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(Reference retrieved automatically from Web of Science through information on FAPESP grant and its corresponding number as mentioned in the publication by the authors.)

MicroRNA regulation and dysregulation in epilepsy

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Dogini, Danyella B. [1] ; Avansini, Simoni H. [1] ; Vieira, Andre S. [1] ; Lopes-Cendes, Iscia [1]
Total Authors: 4
[1] Univ Estadual Campinas, Dept Med Genet, Sch Med Sci, BR-13083887 Sao Paulo - Brazil
Total Affiliations: 1
Document type: Review article
Web of Science Citations: 33

Epilepsy, one of the most frequent neurological disorders, represents a group of diseases that have in common the clinical occurrence of seizures. The pathogenesis of different types of epilepsy involves many important biological pathways; some of which have been shown to be regulated by microRNAs (miRNAs). In this paper, we will critically review relevant studies regarding the role of miRNAs in epilepsy. Overall, the most common type of epilepsy in the adult population is temporal lobe epilepsy (TLE), and the form associated with mesial temporal sclerosis (MIS), called mesial TLE, is particularly relevant due to the high frequency of resistance to clinical treatment. There are several target studies, as well few genome-wide miRNA expression profiling studies reporting abnormal miRNA expression in tissue with MTS, both in patients and in animal models. Overall, these studies show a fine correlation between miRNA regulation/dysregulation and inflammation, seizure-induced neuronal death and other relevant biological pathways. Furthermore, expression of many miRNAs is dynamically regulated during neurogenesis and its dysregulation may play a role in the process of cerebral corticogenesis leading to malformations of cortical development (MCD), which represent one of the major causes of drug-resistant epilepsy. In addition, there are reports of miRNAs involved in cell proliferation, fate specification, and neuronal maturation and these processes are tightly linked to the pathogenesis of MCD. Large-scale analyzes of miRNA expression in animal models with induced status epilepticus have demonstrated changes in a selected group of miRNAs thought to be involved in the regulation of cell death, synaptic reorganization, neuroinflammation, and neural excitability. In addition, knocking-down specific miRNAs in these animals have demonstrated that this may consist in a promising therapeutic intervention. (AU)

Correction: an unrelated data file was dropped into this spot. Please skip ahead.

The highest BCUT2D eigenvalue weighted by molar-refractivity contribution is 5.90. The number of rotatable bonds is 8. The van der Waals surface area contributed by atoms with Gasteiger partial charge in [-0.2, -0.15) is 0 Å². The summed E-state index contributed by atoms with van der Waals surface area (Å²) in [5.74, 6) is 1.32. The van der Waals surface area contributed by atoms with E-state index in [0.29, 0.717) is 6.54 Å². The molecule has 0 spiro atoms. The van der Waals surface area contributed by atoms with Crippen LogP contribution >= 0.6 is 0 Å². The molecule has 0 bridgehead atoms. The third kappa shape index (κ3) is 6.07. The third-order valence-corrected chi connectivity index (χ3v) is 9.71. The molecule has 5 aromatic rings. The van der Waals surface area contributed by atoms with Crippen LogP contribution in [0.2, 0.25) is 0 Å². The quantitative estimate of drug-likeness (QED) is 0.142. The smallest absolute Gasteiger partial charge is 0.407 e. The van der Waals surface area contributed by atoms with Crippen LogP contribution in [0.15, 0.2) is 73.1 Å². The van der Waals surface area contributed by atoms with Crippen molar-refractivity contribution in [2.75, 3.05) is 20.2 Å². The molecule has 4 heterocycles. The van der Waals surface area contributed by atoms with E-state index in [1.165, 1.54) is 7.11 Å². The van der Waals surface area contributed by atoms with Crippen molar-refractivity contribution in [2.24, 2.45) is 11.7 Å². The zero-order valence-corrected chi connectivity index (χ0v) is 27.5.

FAPESP's process: 13/07559-3 - BRAINN - The Brazilian Institute of Neuroscience and Neurotechnology
Grantee:Fernando Cendes
Support type: Research Grants - Research, Innovation and Dissemination Centers - RIDC